The country's top medical regulator is preparing to tell Congress that new laws are needed to police large specialty pharmacies like the one at the center of a deadly meningitis outbreak.
Testimony released ahead of the first congressional hearing on the incident shows that Food and Drug Administration Commissioner Margaret Hamburg will ask lawmakers to give her agency more authority and funding to oversee compounding pharmacies. She plans to testify before the House Energy and Commerce Committee.
About 440 people have been sickened by contaminated steroid shots distributed by New England Compounding Center, and more than 32 deaths have been reported. Congress is meeting to consider new restrictions on compounding pharmacies, which currently operate in a legal gray area between state and federal regulation.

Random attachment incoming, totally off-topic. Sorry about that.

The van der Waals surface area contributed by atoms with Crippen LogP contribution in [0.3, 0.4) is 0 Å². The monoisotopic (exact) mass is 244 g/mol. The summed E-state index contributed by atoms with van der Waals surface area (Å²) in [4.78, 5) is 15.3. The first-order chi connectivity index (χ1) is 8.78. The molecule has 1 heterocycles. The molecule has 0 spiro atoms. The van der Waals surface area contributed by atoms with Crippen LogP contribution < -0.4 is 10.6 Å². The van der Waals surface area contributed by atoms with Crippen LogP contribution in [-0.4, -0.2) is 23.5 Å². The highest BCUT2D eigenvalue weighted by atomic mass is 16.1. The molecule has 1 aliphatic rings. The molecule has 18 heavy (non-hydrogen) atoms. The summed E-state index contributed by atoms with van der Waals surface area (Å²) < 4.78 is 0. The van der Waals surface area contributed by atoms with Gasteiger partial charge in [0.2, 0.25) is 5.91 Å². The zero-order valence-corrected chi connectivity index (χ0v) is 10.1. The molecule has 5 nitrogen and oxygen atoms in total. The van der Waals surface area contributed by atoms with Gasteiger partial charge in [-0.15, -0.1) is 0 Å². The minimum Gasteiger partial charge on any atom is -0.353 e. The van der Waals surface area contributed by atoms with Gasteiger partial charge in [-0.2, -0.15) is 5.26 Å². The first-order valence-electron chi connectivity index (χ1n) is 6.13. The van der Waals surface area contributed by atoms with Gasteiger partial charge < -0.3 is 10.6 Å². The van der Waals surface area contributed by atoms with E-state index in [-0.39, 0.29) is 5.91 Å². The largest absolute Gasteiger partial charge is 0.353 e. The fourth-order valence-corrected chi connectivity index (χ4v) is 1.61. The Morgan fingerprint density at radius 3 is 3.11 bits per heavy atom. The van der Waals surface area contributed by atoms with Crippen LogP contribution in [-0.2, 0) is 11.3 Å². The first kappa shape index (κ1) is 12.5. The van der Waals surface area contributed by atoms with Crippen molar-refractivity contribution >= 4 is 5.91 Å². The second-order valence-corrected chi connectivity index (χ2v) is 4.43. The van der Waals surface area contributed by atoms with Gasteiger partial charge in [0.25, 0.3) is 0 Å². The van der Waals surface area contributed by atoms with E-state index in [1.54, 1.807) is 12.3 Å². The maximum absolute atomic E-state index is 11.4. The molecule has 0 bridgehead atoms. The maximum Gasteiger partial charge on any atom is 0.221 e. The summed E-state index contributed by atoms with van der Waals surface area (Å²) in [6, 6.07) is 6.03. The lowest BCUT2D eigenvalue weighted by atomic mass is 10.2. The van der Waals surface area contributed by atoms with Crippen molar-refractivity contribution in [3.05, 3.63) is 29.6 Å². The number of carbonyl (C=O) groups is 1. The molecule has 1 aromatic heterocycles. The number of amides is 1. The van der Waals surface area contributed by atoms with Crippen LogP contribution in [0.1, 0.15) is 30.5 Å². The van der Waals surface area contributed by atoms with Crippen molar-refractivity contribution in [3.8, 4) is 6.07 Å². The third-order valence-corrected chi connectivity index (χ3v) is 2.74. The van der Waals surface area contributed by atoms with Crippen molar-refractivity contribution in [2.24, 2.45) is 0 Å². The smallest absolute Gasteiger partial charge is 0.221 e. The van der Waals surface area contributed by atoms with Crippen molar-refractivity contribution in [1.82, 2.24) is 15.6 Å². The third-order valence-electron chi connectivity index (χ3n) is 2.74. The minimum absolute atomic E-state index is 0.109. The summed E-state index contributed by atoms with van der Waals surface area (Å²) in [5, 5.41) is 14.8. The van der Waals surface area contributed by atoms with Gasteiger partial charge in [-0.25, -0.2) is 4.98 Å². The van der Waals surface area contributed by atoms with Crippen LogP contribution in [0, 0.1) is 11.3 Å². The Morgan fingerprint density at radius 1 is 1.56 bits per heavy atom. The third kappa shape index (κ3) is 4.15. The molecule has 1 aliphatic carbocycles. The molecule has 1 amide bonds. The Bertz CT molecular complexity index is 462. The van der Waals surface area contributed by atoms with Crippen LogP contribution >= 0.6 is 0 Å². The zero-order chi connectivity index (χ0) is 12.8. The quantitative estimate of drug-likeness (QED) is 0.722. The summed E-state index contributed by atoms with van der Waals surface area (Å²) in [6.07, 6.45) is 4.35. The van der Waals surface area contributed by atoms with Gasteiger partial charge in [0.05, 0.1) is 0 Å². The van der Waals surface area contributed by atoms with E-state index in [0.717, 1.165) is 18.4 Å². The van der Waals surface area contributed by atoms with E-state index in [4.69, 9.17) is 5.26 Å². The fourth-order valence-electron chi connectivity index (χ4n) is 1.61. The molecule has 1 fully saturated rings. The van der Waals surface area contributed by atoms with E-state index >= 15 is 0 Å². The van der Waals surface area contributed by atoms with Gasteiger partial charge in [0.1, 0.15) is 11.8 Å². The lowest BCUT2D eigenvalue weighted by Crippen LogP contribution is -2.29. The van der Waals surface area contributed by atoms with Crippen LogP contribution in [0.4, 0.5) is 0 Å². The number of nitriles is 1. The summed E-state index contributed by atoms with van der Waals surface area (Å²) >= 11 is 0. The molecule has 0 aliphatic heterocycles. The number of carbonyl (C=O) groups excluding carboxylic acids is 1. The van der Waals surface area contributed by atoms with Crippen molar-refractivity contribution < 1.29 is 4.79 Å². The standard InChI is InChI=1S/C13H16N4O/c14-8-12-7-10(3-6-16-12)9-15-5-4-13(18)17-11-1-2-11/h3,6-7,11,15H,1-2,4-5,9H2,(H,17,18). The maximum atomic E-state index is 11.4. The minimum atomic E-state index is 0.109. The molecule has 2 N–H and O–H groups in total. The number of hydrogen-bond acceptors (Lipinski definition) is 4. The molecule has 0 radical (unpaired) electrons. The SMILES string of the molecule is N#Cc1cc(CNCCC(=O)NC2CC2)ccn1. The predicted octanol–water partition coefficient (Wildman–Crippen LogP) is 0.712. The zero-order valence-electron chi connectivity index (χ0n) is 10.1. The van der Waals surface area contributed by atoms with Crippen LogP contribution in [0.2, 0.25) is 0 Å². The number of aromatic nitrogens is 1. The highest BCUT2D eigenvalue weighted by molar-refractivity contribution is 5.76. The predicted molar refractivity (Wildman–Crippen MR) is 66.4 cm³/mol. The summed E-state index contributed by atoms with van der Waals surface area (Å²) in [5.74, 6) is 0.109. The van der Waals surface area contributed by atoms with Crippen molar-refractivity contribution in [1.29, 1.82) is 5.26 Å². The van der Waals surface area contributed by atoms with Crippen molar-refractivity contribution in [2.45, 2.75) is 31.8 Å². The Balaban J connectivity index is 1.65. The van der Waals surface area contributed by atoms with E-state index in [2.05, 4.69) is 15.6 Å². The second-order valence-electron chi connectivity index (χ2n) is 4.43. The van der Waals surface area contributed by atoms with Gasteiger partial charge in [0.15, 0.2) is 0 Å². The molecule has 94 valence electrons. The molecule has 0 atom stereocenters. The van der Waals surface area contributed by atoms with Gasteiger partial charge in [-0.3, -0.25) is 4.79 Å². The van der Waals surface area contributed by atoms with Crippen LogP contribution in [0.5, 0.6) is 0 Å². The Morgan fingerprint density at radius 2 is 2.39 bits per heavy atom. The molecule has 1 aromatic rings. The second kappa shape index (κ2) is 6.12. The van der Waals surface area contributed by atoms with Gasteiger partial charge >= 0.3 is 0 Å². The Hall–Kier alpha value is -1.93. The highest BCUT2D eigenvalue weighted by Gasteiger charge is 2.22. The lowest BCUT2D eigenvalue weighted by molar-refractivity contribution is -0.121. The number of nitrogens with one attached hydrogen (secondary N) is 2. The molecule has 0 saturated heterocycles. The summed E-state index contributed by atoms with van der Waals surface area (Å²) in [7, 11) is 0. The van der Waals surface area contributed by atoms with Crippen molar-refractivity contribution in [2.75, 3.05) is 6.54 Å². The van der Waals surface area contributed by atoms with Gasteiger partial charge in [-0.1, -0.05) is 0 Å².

At today’s hearing, Congressman Fred Upton of Michigan’s 6th District remembered one of the nine Michigan victims who have died from the disease, including 89-year-old Pauline Burema of Cassopolis.
Rep. Upton said, “One of my constituents, too, a grandmother from Cass County, lost her life tragically to these contaminated drugs. The loss of innocent lives is tragic enough, but what makes this tragedy worse is the fact that it seems that these deaths and illnesses could have been prevented.”